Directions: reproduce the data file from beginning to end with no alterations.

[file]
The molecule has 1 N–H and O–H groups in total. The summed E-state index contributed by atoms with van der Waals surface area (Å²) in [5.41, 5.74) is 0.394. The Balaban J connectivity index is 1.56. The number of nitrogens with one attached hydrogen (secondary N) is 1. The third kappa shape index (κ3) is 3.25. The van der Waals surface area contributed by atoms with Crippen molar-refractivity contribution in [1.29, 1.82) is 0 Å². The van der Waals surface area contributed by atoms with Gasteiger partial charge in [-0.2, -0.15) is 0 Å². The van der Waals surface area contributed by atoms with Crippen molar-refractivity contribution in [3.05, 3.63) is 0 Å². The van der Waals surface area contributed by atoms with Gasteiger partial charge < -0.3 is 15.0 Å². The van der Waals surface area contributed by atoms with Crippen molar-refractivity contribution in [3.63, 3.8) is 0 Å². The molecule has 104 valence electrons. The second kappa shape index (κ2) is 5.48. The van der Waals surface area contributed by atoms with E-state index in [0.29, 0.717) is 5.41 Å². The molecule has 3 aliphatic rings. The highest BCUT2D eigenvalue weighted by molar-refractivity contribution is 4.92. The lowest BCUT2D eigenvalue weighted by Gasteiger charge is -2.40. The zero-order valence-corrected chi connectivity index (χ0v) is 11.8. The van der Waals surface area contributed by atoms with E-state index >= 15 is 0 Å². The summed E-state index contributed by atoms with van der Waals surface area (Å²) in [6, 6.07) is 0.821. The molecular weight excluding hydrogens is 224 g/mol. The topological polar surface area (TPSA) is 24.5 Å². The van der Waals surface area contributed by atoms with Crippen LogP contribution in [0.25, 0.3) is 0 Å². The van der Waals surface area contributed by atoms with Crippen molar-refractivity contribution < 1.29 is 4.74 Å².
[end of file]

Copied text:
The molecule has 1 N–H and O–H groups in total. The summed E-state index contributed by atoms with van der Waals surface area (Å²) in [5.41, 5.74) is 0.394. The Balaban J connectivity index is 1.56. The number of nitrogens with one attached hydrogen (secondary N) is 1. The third kappa shape index (κ3) is 3.25. The van der Waals surface area contributed by atoms with Crippen molar-refractivity contribution in [1.29, 1.82) is 0 Å². The van der Waals surface area contributed by atoms with Gasteiger partial charge in [-0.2, -0.15) is 0 Å². The van der Waals surface area contributed by atoms with Crippen molar-refractivity contribution in [3.05, 3.63) is 0 Å². The van der Waals surface area contributed by atoms with Gasteiger partial charge < -0.3 is 15.0 Å². The van der Waals surface area contributed by atoms with Crippen molar-refractivity contribution in [3.63, 3.8) is 0 Å². The molecule has 104 valence electrons. The second kappa shape index (κ2) is 5.48. The van der Waals surface area contributed by atoms with E-state index in [0.29, 0.717) is 5.41 Å². The molecule has 3 aliphatic rings. The highest BCUT2D eigenvalue weighted by molar-refractivity contribution is 4.92. The lowest BCUT2D eigenvalue weighted by Gasteiger charge is -2.40. The zero-order valence-corrected chi connectivity index (χ0v) is 11.8. The van der Waals surface area contributed by atoms with E-state index >= 15 is 0 Å². The summed E-state index contributed by atoms with van der Waals surface area (Å²) in [6, 6.07) is 0.821. The molecular weight excluding hydrogens is 224 g/mol. The topological polar surface area (TPSA) is 24.5 Å². The van der Waals surface area contributed by atoms with Crippen LogP contribution in [0.25, 0.3) is 0 Å². The van der Waals surface area contributed by atoms with Crippen molar-refractivity contribution < 1.29 is 4.74 Å².